On Sunday June 6th 1742 John Wesley, the English Evangelist re-visited his home town, Epworth in Lincolnshire.
This was the town of his birth and his father had been the Pastor of the St. Andrew’s Anglican Church there. The Wesley children had been raised there.
Prior to the Sunday service beginning Wesley offered to assist the Curate with the service, either by preaching or ‘reading prayers’ (from the Book of Common Prayer, then used by Anglicans).
The curate wasn’t keen, and we pick up the story from Wesley’s Journal:
‘He did not care to accept my assistance. The church was exceeding full in the afternoon, a rumour being spread that I was to preach.
‘But the sermon on ‘Quench not the Spirit’ was not suitable to the expectation of many of the hearers. Mr. Romney told them one of the most dangerous ways of quenching the Spirit was by enthusiasm; and enlarged on the character of an enthusiast…’
It’s quite likely that John Wesley, his friends and many of the people could clearly understand that the dodgy ‘character’ being described was Wesley himself!
‘Mr. Wesley will preach in the graveyard!’
Wesley continues, ‘After sermon, John Taylor stood in the church-yard, and gave notice, as the people were coming out, ‘Mr. Wesley, not being permitted to preach in the church, designs to preach here at six o’clock.’
‘Accordingly at six I came, and found such a congregation as I believe Epworth never saw before.
‘I stood near the east end of the church, upon my father’s tomb stone and cried, ‘The kingdom of heaven is not meat and drink, but righteousness, and peace, and joy in the Holy Ghost.’
We might expect that many left the Church of England because of the combination of the Curate’s and Wesley’s behaviour. And they did. But Wesley remained a loyal Anglican to the very end, urging new converts to attend the very churches that were teaching against the evangelical movement and preaching specifically against him and Whitefield.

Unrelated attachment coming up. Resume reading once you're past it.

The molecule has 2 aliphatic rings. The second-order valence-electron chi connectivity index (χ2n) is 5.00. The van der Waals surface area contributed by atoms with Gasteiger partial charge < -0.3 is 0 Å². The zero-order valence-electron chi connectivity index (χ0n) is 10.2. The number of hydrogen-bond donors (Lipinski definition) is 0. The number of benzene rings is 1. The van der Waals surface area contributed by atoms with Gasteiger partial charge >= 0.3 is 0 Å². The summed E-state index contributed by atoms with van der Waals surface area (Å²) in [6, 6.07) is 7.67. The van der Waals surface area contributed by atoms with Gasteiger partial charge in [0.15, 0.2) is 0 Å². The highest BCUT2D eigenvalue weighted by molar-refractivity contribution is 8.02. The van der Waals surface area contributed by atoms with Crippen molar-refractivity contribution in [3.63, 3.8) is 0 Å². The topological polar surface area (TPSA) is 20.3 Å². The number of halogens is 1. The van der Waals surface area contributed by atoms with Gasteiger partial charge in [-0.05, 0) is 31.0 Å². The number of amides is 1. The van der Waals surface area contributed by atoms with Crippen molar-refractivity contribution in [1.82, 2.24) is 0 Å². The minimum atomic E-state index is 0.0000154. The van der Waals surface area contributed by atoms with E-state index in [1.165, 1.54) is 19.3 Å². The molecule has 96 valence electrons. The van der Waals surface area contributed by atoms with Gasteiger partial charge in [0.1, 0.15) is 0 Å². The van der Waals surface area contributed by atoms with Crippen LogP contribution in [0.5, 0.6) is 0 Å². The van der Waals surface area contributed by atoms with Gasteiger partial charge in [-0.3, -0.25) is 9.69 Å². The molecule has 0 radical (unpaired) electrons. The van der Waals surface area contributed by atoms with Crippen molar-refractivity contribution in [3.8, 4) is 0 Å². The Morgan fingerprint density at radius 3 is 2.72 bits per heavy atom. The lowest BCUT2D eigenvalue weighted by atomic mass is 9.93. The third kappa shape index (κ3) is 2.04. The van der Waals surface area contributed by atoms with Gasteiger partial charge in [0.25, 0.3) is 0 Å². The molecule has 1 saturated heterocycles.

In fact, because some who had left what they considered an unbelieving church were urging others to leave, Wesley, the very same day he had defied the Curate, decided to stay in Epworth and plead with several to remain within the Church of England.
It was a religious loyalty and tension that he struggled with all through his life.
While he was in Epworth he preached every evening of that week from his father’s grave to great crowds who continued to hear him. (all quotes from John Wesley’s Journal, Baker edition, Vol 1, p.377)
It was only near the end that he finally faced the inevitable and laid hands on the first apostolic delegate to America, Thomas Coke. Coke, in turn, had authority to appoint other leaders over the Methodist work in America.
So the Methodist movement, finally freed from its traditional English roots, became established in its own right and for many years became a mighty mouthpiece for evangelical Christianity around the world.
More next time…
© 2009 Lex Loizides